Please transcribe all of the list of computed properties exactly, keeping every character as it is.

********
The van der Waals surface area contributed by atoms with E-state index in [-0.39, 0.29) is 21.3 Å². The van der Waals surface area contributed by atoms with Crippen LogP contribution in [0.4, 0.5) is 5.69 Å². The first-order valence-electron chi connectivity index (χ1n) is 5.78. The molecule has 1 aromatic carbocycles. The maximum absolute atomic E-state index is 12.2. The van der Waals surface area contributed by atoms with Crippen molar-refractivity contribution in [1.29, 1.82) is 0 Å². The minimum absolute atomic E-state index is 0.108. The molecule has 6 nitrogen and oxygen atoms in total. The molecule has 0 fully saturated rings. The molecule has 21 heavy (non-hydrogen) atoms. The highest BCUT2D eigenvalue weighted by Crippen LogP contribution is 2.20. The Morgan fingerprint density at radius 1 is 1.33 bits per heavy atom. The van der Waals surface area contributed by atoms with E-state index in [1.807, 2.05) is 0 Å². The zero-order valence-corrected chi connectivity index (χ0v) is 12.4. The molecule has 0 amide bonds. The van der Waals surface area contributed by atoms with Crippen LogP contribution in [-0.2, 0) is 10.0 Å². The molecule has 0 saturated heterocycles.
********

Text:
The van der Waals surface area contributed by atoms with E-state index in [-0.39, 0.29) is 21.3 Å². The van der Waals surface area contributed by atoms with Crippen LogP contribution in [0.4, 0.5) is 5.69 Å². The first-order valence-electron chi connectivity index (χ1n) is 5.78. The molecule has 1 aromatic carbocycles. The maximum absolute atomic E-state index is 12.2. The van der Waals surface area contributed by atoms with Crippen molar-refractivity contribution in [1.29, 1.82) is 0 Å². The minimum absolute atomic E-state index is 0.108. The molecule has 6 nitrogen and oxygen atoms in total. The molecule has 0 fully saturated rings. The molecule has 21 heavy (non-hydrogen) atoms. The highest BCUT2D eigenvalue weighted by Crippen LogP contribution is 2.20. The Morgan fingerprint density at radius 1 is 1.33 bits per heavy atom. The van der Waals surface area contributed by atoms with E-state index in [1.807, 2.05) is 0 Å². The zero-order valence-corrected chi connectivity index (χ0v) is 12.4. The molecule has 0 amide bonds. The van der Waals surface area contributed by atoms with Crippen LogP contribution in [-0.2, 0) is 10.0 Å². The molecule has 0 saturated heterocycles.